Development and Implementation of an International Academic Service Learning Course for Low-income Children in Cambodia
Maureen P. Tippen, MS, RN, C

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Tippen, M. P. (2016). Development and implementation of an international academic service learning course for low-income children in Cambodia. Online Journal of Cultural Competence in Nursing and Healthcare, 6(1), 94-101. doi: 10.9730/

Abstract: International service learning experiences pro-vide many opportunities for nursing students. Using a varied approach to students’ self-reported learning in Cambodia, students reported gaining first-hand knowledge and experience about global nursing and health care, including its rewards and challenges. The key components of a service-learning program, as defined by the International Service Learning Task Force (Sigma Theta Tau International), include reciprocal relationships between academic and community partners encompassing a range of activities and outcomes including social responsibility and cul- tural competence. (Leffers & Plotnick, 2010). The outcomes of the students’ international-service learning experiences are consistent with those reported in the literature. Creating global citizenship is necessary in the education of professional nurses with implications for nursing education.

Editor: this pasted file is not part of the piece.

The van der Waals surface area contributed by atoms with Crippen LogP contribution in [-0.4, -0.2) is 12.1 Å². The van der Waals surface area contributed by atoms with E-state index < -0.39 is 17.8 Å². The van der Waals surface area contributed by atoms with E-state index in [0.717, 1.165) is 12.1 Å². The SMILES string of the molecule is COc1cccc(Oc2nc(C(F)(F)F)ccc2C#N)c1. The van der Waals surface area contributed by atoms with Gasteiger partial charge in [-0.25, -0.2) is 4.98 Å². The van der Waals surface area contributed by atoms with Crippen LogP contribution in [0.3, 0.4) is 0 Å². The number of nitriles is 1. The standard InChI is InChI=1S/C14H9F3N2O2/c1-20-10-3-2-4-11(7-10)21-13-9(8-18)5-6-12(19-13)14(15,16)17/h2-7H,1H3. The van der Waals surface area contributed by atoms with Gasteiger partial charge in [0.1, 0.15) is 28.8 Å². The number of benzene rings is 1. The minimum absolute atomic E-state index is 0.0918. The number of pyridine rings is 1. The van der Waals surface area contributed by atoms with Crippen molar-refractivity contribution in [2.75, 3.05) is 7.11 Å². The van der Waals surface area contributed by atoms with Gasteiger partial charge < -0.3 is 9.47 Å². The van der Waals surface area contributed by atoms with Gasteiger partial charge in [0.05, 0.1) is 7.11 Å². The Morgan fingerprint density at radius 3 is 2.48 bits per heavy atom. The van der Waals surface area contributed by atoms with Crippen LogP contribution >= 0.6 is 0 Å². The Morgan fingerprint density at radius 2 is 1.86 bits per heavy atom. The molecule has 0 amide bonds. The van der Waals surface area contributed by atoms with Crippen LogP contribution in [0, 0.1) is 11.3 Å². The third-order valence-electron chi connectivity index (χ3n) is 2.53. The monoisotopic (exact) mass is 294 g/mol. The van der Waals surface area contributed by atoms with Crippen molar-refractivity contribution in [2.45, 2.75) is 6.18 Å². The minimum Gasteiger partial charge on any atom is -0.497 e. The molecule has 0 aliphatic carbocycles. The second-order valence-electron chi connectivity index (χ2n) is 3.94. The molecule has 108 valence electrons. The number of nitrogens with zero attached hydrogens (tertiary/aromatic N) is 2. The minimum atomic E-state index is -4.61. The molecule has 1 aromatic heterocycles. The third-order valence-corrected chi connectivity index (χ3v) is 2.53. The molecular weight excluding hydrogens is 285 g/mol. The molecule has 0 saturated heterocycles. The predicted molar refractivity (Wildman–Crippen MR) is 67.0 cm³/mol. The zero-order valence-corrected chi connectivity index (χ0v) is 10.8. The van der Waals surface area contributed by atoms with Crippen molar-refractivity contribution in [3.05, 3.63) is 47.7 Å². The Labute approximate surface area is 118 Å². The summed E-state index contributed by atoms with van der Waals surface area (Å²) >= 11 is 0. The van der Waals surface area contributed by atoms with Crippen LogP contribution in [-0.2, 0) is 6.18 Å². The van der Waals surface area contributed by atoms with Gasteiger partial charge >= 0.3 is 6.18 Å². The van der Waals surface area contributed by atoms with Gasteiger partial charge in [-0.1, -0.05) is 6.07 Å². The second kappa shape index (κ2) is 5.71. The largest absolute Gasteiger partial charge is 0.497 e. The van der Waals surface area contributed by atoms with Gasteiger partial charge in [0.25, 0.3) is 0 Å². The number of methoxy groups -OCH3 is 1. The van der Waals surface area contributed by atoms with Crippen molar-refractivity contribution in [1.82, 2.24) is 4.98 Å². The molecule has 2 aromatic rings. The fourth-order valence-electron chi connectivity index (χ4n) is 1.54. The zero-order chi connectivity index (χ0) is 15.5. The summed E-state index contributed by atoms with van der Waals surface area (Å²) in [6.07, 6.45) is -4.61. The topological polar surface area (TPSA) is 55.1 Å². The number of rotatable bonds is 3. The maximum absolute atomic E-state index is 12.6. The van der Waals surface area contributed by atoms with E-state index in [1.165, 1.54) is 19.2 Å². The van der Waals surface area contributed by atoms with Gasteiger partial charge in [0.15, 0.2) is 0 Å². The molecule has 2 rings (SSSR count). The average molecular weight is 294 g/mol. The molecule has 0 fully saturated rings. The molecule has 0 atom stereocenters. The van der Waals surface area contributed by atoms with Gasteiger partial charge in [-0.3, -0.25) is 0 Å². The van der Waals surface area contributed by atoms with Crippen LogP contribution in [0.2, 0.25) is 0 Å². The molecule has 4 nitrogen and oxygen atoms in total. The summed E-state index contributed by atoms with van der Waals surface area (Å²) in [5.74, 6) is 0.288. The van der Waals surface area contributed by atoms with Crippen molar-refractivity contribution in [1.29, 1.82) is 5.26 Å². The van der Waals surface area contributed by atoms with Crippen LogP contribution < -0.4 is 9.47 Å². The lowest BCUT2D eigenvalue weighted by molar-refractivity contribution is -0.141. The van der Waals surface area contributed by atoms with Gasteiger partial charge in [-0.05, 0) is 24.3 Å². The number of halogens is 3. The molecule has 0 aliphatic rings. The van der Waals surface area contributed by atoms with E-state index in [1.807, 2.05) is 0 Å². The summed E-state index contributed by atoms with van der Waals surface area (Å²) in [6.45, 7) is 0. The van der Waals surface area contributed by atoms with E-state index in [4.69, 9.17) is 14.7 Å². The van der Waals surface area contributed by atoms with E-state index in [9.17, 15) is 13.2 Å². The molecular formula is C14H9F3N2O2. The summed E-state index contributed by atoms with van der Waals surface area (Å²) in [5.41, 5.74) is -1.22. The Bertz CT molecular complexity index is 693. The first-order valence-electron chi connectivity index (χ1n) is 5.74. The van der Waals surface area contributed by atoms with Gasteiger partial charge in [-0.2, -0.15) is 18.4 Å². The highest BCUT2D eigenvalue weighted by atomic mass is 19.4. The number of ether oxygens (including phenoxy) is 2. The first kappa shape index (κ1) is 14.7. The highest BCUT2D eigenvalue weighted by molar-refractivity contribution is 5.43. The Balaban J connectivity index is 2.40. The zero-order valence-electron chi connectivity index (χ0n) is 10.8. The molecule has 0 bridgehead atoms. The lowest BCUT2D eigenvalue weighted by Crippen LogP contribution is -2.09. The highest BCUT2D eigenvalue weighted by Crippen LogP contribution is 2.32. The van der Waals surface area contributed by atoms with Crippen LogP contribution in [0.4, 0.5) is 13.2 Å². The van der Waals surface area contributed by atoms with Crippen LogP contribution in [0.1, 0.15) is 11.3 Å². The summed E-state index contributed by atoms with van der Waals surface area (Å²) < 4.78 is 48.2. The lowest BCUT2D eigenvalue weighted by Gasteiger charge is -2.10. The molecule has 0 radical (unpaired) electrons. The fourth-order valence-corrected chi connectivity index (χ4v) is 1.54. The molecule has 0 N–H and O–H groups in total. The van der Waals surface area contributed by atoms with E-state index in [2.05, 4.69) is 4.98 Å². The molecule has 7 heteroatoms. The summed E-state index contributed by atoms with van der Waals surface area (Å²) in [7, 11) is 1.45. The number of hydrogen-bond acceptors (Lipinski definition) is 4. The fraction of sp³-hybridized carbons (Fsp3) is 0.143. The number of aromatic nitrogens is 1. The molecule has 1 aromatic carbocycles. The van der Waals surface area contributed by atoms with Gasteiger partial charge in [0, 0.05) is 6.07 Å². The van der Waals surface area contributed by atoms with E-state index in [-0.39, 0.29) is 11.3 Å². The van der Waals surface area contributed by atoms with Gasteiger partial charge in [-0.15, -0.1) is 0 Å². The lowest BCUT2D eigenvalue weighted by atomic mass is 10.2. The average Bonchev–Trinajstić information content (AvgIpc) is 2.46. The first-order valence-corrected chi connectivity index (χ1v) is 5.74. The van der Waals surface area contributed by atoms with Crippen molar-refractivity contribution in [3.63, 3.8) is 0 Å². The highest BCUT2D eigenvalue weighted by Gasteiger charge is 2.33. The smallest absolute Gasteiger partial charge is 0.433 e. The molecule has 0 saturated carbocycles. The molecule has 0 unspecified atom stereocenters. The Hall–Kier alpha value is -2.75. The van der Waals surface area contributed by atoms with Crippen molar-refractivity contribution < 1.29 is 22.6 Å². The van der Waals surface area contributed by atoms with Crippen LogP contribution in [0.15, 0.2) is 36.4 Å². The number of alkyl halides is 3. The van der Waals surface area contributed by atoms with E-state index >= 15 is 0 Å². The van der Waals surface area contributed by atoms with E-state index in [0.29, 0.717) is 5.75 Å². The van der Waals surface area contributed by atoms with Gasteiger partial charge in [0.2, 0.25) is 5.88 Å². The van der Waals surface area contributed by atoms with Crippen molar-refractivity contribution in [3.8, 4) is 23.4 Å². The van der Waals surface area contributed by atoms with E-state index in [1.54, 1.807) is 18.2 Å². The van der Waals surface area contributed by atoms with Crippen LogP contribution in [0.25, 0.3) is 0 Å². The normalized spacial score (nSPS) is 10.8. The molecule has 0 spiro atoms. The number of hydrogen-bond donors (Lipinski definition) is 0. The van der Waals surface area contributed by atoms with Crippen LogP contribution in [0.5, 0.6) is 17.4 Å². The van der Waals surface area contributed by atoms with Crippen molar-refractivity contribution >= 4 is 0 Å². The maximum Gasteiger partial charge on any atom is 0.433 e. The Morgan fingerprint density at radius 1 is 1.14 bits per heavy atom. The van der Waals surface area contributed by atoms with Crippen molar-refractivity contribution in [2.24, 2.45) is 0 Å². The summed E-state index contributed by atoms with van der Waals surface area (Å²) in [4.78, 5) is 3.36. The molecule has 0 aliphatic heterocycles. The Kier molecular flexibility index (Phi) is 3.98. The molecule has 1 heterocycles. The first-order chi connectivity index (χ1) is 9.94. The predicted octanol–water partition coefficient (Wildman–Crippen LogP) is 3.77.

Keywords: international service-learning, global citizenship, undergraduate nursing students, development of study abroad courses

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